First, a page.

Dear V

Dear V: After three years of cyber bliss, I’m left in the real world friendless!

V,

I was in a 3-year online relationship with someone that basically sucked my social life dry. She and I were so desperate to be together that we pretty much got to the point where nothing else was important and we ended up driving all our actual friends away. After a while this started to strain our relationship and we broke up, and now I feel all alone and don’t know what to do. I tried going back to my old friends, but many of them have moved on and with good reason. After these three years I have decided to go back to school and enrolled at UM this semester, but it’s been so long that I have been social (outside of the internet) that I don’t know where to start. Any suggestions?


Sincerely,

Sad in Cyberspace

Dear Sad,

Oh, to be young and in love!  Candle lit dinners, tickle fights, and of course: the nooky.  The loving bonds that shape relationships are formed through shared experiences.  And it is impossible to partake in these experiences online.  You can’t bore your mutual friends with photos from your road trip down the information superhighway.

Granted, online dating is becoming increasingly common and can be a great way for people to find love.  But for any relationship to succeed, things should move along—progress, if you will.  You can’t share your first kiss via e-mail.  You can’t have a date on AIM.  And you can’t [use your imagination here], even with the best of webcams.

It is understandable that you managed to find such comfort in someone so accepting of you, even if that someone was only accessible from a wireless hotspot.  And now, you’ve realized the importance of a life away from the computer.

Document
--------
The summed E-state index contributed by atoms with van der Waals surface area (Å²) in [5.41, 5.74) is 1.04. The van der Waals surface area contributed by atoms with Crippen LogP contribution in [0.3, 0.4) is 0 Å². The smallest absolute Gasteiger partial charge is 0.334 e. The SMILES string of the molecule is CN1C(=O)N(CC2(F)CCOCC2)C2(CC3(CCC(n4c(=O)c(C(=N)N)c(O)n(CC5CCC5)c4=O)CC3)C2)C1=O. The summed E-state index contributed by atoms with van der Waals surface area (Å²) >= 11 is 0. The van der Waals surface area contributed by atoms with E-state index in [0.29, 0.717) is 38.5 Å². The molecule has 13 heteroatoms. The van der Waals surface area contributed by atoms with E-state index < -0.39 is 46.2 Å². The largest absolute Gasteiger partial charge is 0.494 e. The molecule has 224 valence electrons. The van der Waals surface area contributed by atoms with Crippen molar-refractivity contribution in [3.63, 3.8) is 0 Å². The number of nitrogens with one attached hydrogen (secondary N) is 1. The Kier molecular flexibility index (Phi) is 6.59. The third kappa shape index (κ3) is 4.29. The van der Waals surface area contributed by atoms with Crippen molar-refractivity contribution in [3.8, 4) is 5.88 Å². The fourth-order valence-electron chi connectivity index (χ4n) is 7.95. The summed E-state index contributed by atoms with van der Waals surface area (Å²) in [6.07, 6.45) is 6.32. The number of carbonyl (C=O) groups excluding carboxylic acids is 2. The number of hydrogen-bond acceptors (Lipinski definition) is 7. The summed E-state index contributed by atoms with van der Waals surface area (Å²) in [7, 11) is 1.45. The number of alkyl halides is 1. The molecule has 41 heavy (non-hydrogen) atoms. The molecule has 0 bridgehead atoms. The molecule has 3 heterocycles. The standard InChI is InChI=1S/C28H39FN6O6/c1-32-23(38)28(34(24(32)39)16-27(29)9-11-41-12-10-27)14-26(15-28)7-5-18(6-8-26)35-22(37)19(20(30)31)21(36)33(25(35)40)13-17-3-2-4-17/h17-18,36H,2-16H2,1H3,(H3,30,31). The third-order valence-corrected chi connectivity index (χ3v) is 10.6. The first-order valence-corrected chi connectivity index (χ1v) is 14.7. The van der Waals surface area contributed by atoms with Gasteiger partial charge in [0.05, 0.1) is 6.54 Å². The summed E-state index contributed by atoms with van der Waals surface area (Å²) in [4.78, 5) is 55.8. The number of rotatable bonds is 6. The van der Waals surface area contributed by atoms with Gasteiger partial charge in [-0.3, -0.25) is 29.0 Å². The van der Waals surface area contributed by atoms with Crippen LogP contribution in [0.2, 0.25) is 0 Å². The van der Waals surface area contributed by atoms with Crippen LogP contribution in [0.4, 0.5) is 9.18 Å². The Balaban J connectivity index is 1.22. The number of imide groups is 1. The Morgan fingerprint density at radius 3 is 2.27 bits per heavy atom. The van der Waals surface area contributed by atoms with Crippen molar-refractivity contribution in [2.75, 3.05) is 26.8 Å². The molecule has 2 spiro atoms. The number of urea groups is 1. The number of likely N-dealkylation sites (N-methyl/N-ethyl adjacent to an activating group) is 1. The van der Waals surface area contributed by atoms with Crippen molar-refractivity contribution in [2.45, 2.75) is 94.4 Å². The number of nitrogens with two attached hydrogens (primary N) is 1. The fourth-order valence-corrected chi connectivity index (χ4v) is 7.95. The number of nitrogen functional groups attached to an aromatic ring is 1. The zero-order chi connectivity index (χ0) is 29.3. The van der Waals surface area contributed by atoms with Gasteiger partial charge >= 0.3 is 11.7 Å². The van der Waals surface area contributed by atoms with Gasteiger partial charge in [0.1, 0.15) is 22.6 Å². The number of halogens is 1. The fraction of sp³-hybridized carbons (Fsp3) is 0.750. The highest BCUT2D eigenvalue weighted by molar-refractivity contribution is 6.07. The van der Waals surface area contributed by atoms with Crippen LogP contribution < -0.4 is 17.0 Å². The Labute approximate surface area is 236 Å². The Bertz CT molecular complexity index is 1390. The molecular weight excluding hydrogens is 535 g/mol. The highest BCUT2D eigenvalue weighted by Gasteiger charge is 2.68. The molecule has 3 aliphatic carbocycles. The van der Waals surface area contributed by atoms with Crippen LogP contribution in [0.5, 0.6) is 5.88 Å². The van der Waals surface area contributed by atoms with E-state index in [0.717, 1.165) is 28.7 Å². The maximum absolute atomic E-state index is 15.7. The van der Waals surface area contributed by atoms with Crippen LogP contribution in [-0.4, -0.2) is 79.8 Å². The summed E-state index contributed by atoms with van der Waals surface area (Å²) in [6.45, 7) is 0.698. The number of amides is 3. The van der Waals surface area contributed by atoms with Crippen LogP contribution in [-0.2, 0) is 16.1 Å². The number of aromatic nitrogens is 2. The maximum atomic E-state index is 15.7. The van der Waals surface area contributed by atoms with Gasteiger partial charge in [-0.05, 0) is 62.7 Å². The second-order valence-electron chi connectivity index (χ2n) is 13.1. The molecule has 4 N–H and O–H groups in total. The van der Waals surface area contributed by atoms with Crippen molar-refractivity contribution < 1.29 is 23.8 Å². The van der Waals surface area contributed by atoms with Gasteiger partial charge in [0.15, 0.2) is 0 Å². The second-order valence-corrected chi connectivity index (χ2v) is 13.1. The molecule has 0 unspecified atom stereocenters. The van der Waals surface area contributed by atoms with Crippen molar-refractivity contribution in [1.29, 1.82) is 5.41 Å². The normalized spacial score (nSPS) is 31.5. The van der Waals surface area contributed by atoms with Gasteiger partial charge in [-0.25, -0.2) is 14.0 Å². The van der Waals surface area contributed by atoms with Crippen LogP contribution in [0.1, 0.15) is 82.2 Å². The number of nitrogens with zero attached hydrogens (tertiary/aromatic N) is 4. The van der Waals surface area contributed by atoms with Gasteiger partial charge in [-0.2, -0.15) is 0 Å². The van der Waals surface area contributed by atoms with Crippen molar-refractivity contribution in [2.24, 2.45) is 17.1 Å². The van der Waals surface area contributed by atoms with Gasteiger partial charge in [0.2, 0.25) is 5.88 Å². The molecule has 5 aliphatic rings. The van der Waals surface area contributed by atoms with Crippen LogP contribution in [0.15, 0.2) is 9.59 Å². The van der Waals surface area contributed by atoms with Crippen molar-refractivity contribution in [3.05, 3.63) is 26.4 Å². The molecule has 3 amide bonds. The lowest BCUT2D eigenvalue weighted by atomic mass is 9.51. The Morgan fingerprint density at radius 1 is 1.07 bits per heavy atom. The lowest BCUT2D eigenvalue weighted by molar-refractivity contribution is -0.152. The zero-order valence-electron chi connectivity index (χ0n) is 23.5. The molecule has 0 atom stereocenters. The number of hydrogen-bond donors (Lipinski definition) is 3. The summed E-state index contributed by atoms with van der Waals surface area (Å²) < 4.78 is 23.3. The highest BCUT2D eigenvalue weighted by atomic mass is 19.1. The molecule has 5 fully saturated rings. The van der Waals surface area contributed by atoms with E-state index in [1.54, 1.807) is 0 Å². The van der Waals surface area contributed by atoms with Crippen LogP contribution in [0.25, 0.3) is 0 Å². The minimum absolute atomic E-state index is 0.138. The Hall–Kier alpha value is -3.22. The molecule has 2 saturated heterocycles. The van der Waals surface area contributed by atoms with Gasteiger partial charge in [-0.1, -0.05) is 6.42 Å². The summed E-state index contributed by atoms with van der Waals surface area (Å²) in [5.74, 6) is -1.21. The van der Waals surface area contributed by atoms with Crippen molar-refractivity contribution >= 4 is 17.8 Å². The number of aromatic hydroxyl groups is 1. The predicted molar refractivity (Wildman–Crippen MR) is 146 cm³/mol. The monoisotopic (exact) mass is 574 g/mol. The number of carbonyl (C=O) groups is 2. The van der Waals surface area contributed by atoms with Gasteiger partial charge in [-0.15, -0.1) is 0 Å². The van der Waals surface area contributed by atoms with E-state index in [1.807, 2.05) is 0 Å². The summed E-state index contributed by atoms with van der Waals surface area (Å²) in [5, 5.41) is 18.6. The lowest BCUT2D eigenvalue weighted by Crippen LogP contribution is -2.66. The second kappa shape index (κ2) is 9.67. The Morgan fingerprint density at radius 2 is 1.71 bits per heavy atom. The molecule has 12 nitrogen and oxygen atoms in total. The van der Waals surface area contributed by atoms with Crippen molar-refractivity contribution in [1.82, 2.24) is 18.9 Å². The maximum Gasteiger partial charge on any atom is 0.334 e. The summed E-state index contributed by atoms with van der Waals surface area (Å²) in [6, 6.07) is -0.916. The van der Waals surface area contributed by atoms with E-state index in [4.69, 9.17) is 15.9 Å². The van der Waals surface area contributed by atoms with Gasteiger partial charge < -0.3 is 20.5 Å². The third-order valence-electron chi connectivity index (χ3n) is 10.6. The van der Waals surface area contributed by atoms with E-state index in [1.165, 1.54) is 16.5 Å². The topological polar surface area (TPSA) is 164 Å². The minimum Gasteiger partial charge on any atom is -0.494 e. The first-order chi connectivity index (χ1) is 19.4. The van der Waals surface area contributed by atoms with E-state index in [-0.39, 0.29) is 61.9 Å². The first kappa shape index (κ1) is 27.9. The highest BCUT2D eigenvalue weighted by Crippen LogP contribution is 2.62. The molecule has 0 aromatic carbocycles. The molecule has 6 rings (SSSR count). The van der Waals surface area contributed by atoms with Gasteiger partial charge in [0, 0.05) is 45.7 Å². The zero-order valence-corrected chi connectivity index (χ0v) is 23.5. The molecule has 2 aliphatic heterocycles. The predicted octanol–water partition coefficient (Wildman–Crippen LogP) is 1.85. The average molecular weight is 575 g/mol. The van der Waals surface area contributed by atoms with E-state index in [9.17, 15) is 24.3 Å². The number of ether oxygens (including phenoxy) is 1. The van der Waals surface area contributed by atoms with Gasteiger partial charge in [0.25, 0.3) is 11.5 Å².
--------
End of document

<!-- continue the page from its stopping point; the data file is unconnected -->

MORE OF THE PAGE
And now, it’s time for a cliché: Pick your self up, dust your self off, and start all over again.  Fortunately, UM offers a lot of ways to meet people.  Join a club.  Get involved working in the community.  You could even talk to people in class.

People are much less cold and scary than you have them out to be.

Don’t be afraid to be outgoing and kind to peers. Keep up a confident smile, and people will be more drawn to you.  It’s hard to diss a friendly face.

The trickiest part of breakup aftershock is rebuilding your schedule.  As soon as you find a [constructive]way to keep yourself occupied during all the time you would have spent chatting with cyber-chick, you’ll find yourself feeling a lot more confident, and a lot less down in the dumps.

Best of luck!

V

Have a question for V? Hit up DearV@themiamihurricane.com.

August 23, 2009

Reporters

V

Advice Columnist


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